Monday, June 14, 2010

In which I say some nice things about the way Betty Draper is written and played

The virtues of mad men
Nights to remember
With this episode the writers really concentrated on Betty Draper's character. The title obviously refers not just to a slogan that Peggy comes up with for Father Gill but also to the night that Don would forget and Betty is determined not to forget. This is Don's usual approach. When he has some morally distasteful issue to deal with, he swallows hard and then moves on. And we saw that he advised Peggy to do likewise.

But what about the flip side? What if you are the wronged person? How do you get past this and move on?

An aside, a guy who is a friend of one of my friends has recently come into my life in a very minor way. He carries considerable resentment towards his brother and is currently nursing a grudge about some bluntly insensitive things his brother said to him in a recent argument about politics. The brother tried to apologize but this guy doesn't believe the apology was sufficient. And he may be right; what I have to say here isn't about him.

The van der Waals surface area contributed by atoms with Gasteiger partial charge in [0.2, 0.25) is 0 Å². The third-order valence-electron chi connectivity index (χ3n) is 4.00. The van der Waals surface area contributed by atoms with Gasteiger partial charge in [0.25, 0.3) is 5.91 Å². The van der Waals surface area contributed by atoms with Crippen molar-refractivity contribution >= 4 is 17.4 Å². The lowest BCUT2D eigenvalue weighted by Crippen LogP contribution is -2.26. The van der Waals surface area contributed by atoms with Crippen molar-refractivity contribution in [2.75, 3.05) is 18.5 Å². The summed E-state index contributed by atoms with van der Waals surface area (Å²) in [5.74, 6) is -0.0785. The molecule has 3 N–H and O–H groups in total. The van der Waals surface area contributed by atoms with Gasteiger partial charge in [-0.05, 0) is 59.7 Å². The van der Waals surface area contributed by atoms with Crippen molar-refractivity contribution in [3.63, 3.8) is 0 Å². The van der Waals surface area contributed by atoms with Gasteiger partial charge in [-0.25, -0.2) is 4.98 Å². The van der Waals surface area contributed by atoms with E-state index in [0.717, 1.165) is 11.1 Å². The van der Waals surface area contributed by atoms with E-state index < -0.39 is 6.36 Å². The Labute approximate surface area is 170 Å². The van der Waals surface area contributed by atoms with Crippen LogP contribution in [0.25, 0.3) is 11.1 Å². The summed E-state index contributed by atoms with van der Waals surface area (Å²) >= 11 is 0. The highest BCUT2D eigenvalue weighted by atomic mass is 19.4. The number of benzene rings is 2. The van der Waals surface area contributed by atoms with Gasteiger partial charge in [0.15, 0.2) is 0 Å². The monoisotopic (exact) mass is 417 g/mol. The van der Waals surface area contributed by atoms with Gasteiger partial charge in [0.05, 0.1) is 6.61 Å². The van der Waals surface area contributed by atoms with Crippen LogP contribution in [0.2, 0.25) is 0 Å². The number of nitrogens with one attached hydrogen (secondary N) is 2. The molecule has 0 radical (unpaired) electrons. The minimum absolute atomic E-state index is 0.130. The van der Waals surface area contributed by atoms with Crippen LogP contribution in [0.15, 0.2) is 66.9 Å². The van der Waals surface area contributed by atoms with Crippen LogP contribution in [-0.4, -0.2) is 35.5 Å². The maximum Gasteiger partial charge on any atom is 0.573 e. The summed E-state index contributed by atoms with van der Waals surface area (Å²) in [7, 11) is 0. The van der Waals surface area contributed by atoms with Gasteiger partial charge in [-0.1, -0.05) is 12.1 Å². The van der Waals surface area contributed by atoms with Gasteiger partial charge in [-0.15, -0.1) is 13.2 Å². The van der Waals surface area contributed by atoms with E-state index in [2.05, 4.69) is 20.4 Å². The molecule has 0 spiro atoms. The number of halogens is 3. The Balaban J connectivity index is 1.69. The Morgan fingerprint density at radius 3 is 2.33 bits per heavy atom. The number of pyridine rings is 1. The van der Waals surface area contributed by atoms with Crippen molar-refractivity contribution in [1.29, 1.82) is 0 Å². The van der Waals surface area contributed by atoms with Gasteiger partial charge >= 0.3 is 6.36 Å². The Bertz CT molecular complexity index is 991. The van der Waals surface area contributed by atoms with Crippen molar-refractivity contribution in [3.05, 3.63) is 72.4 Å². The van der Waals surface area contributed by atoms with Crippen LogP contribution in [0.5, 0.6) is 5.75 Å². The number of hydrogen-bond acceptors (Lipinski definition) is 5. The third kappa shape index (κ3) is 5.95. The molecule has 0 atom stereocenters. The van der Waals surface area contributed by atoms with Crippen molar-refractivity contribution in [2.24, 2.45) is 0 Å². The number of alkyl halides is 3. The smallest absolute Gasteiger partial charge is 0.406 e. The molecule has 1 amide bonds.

What struck me as interesting, though, was something the brother said, "Oh well, I'll die unforgiven and you'll die bitter." Again, I have no idea who is right in this dispute but those are the stakes. No one wants to die unforgiven and no one wants to die bitter. And the deeper question is can we solve all our conflicts ourselves? That is, is it enough for one person to forgive and the other person to apologize? It might seem as if it is and it might seem that when there is conflict it is because one of us cannot do the big thing and either apologize or forgive.